When deciding on forming a business, you are confronted by many options. So, what exactly is a sole proprietorship and what does that mean for you, as the owner? Here we will explain the primary characteristics of the sole proprietorship.
According to the U.S. Small Business Administration, the sole proprietorship is the most popular business form that small businesses take. This is because it is the simplest and most inexpensive method of forming a new business. There is no official application that needs to take place and you do not need to register with a government agency. In actuality, many people who provide supply goods and services to others may be sole proprietors without even knowing it!
There are numerous differences between a sole proprietorship and other business entities, but what follows are the three most important ones.
- No legal separation between the owner and the business:
The business can function under the owner’s personal name, but also under a false name, which needs to be registered. The owner has access to all of the businesses’ profits but is also fully liable for all of the businesses’ debts. It is the owner who has the responsibility to sign checks, contracts, and lease agreements in their personal capacity under their legal name. Payments made to the company are most often addressed to the owner’s legal name. As there is no legal separation between the owner and the business entity, taxes are also relatively easy to file. The business income is encompassed by the owner’s personal tax return. It’s also beneficial that the tax rates are at the lowermost of the business structure. However, it is important to remember that as the owner of a sole proprietorship, you are practically self-employed. Because of this you will be liable to pay both income tax, as well as self-employment tax each year.
However, this lack of legal separation between you and the business has the consequence that you are personally liable for the debts and duties of the business. Should the business fail or be embroiled in legal disputes, your personal assets are fair game and may be repossessed by creditors.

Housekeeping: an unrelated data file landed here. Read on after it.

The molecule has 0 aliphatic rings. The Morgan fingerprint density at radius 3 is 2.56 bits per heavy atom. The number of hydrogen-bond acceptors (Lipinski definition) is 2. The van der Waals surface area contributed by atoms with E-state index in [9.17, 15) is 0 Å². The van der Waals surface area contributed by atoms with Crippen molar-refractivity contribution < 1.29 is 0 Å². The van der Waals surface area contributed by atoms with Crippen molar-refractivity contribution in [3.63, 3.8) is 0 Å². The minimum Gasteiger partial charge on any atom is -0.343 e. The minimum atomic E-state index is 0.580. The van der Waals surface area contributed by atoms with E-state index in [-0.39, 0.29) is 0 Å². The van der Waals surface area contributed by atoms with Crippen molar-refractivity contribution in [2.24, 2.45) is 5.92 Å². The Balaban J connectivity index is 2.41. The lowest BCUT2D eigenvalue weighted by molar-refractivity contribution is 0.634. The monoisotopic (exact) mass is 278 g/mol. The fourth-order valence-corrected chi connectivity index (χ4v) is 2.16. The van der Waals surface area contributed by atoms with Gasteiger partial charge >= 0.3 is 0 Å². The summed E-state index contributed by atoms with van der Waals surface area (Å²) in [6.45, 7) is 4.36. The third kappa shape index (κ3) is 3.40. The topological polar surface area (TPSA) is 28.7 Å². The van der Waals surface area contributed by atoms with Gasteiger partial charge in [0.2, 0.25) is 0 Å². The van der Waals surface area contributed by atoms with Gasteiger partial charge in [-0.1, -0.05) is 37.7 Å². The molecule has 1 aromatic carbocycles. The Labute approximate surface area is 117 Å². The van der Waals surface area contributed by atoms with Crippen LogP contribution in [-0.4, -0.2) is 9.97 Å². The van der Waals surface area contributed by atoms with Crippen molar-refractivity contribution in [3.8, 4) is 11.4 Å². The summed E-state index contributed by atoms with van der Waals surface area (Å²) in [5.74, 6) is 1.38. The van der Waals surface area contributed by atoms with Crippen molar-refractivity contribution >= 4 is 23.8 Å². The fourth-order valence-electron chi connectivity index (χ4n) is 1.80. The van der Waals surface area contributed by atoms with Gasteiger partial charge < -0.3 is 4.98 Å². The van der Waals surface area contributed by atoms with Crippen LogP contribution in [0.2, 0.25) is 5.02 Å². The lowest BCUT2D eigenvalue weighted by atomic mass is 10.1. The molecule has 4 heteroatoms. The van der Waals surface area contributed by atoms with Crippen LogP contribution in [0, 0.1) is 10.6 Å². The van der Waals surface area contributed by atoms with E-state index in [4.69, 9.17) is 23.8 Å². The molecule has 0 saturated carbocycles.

Sole proprietors do also often struggle to raise money for the business. As you are the sole owner, you are unable to sell stock in the business, and this restricts possibilities for investors. Unfortunately, banks are also reluctant to provide loans to sole proprietors because of the assumed excess risk involved as pertains to repayment should the business cease to function.
- Ease of formation:
One of the major benefits of a sole proprietorship is the relative ease of formation. Technically speaking, the moment that you supply goods or services to clients, you are seen as a sole proprietorship. There isn’t an official application process and there isn’t a mandatory registration. It is also the least expensive to form with minimal costs involved. Legal costs are restricted to the acquisition of required licenses and permits which may be dependent on the state where the business operates and the nature of the business. You may run your business under your own name or choose a fictitious name. This is also known as an assumed name, a trade name, or DBA (“doing business as”) name. Remember, the name must be unique! Another business cannot already operate under the same name as yours.
- Control by Owner:
As the sole owner of the business, you are answerable to no one but yourself. You are in control of any and all decisions relating to your business. There is no need to confer with stakeholders or anyone when you have the need, or the desire, to make a change to the business. This power may have a downside as it has increases the pressure on the business owner. Without anyone to consult with, the burden is on you to make the correct decisions. The responsibility for both the triumphs and failures of the business falls on your shoulders.
For all you need to know about sole proprietorships, head to TRUiC who provides easy to understand details about sole proprietorships and how to start one.